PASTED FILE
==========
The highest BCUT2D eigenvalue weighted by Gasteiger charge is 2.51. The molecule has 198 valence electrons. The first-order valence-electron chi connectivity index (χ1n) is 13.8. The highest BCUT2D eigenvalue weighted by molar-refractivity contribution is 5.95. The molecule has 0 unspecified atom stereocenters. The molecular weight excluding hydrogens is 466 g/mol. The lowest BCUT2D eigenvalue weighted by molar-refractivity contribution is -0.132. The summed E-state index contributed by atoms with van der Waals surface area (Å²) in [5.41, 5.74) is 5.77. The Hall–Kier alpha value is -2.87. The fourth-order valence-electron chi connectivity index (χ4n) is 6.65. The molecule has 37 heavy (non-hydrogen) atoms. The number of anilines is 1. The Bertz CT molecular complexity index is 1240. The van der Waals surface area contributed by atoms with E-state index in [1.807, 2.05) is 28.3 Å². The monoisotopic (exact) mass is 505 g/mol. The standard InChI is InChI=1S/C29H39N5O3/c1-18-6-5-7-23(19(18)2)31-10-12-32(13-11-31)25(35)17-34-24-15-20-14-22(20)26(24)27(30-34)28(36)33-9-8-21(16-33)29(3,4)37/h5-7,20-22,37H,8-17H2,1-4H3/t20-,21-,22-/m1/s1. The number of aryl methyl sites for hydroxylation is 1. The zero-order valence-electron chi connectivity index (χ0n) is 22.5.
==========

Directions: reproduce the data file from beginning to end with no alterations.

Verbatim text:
The highest BCUT2D eigenvalue weighted by Gasteiger charge is 2.51. The molecule has 198 valence electrons. The first-order valence-electron chi connectivity index (χ1n) is 13.8. The highest BCUT2D eigenvalue weighted by molar-refractivity contribution is 5.95. The molecule has 0 unspecified atom stereocenters. The molecular weight excluding hydrogens is 466 g/mol. The lowest BCUT2D eigenvalue weighted by molar-refractivity contribution is -0.132. The summed E-state index contributed by atoms with van der Waals surface area (Å²) in [5.41, 5.74) is 5.77. The Hall–Kier alpha value is -2.87. The fourth-order valence-electron chi connectivity index (χ4n) is 6.65. The molecule has 37 heavy (non-hydrogen) atoms. The number of anilines is 1. The Bertz CT molecular complexity index is 1240. The van der Waals surface area contributed by atoms with E-state index in [1.807, 2.05) is 28.3 Å². The monoisotopic (exact) mass is 505 g/mol. The standard InChI is InChI=1S/C29H39N5O3/c1-18-6-5-7-23(19(18)2)31-10-12-32(13-11-31)25(35)17-34-24-15-20-14-22(20)26(24)27(30-34)28(36)33-9-8-21(16-33)29(3,4)37/h5-7,20-22,37H,8-17H2,1-4H3/t20-,21-,22-/m1/s1. The number of aryl methyl sites for hydroxylation is 1. The zero-order valence-electron chi connectivity index (χ0n) is 22.5.